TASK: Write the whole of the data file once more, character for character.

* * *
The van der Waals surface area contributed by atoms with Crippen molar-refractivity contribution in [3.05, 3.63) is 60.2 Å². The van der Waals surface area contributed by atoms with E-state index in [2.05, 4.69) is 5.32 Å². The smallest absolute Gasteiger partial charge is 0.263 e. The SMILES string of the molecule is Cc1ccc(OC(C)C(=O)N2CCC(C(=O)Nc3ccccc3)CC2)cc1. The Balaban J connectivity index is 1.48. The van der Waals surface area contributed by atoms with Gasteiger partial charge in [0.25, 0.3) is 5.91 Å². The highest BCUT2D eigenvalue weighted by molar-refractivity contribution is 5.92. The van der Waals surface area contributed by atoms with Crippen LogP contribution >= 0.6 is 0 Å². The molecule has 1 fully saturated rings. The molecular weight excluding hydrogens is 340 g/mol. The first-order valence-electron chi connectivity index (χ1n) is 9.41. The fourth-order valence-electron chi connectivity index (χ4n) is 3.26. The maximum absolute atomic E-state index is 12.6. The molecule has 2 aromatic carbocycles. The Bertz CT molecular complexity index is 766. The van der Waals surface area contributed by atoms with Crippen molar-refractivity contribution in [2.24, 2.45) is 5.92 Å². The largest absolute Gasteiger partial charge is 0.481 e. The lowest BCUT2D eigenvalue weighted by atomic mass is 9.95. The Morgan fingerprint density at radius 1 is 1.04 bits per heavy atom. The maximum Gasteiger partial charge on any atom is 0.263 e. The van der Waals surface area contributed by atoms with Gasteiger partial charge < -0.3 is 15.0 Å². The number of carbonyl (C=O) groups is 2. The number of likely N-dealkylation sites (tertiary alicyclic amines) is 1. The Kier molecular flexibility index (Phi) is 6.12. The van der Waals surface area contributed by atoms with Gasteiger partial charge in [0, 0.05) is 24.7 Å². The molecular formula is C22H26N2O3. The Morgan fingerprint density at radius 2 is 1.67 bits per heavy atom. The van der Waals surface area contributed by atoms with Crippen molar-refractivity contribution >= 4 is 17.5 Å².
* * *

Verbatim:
The van der Waals surface area contributed by atoms with Crippen molar-refractivity contribution in [3.05, 3.63) is 60.2 Å². The van der Waals surface area contributed by atoms with E-state index in [2.05, 4.69) is 5.32 Å². The smallest absolute Gasteiger partial charge is 0.263 e. The SMILES string of the molecule is Cc1ccc(OC(C)C(=O)N2CCC(C(=O)Nc3ccccc3)CC2)cc1. The Balaban J connectivity index is 1.48. The van der Waals surface area contributed by atoms with Gasteiger partial charge in [0.25, 0.3) is 5.91 Å². The highest BCUT2D eigenvalue weighted by molar-refractivity contribution is 5.92. The van der Waals surface area contributed by atoms with Crippen LogP contribution >= 0.6 is 0 Å². The molecule has 1 fully saturated rings. The molecular weight excluding hydrogens is 340 g/mol. The first-order valence-electron chi connectivity index (χ1n) is 9.41. The fourth-order valence-electron chi connectivity index (χ4n) is 3.26. The maximum absolute atomic E-state index is 12.6. The molecule has 2 aromatic carbocycles. The Bertz CT molecular complexity index is 766. The van der Waals surface area contributed by atoms with Crippen molar-refractivity contribution in [2.24, 2.45) is 5.92 Å². The largest absolute Gasteiger partial charge is 0.481 e. The lowest BCUT2D eigenvalue weighted by atomic mass is 9.95. The Morgan fingerprint density at radius 1 is 1.04 bits per heavy atom. The maximum Gasteiger partial charge on any atom is 0.263 e. The van der Waals surface area contributed by atoms with Gasteiger partial charge < -0.3 is 15.0 Å². The number of carbonyl (C=O) groups is 2. The number of likely N-dealkylation sites (tertiary alicyclic amines) is 1. The Kier molecular flexibility index (Phi) is 6.12. The van der Waals surface area contributed by atoms with Gasteiger partial charge in [0, 0.05) is 24.7 Å². The molecular formula is C22H26N2O3. The Morgan fingerprint density at radius 2 is 1.67 bits per heavy atom. The van der Waals surface area contributed by atoms with Crippen molar-refractivity contribution >= 4 is 17.5 Å².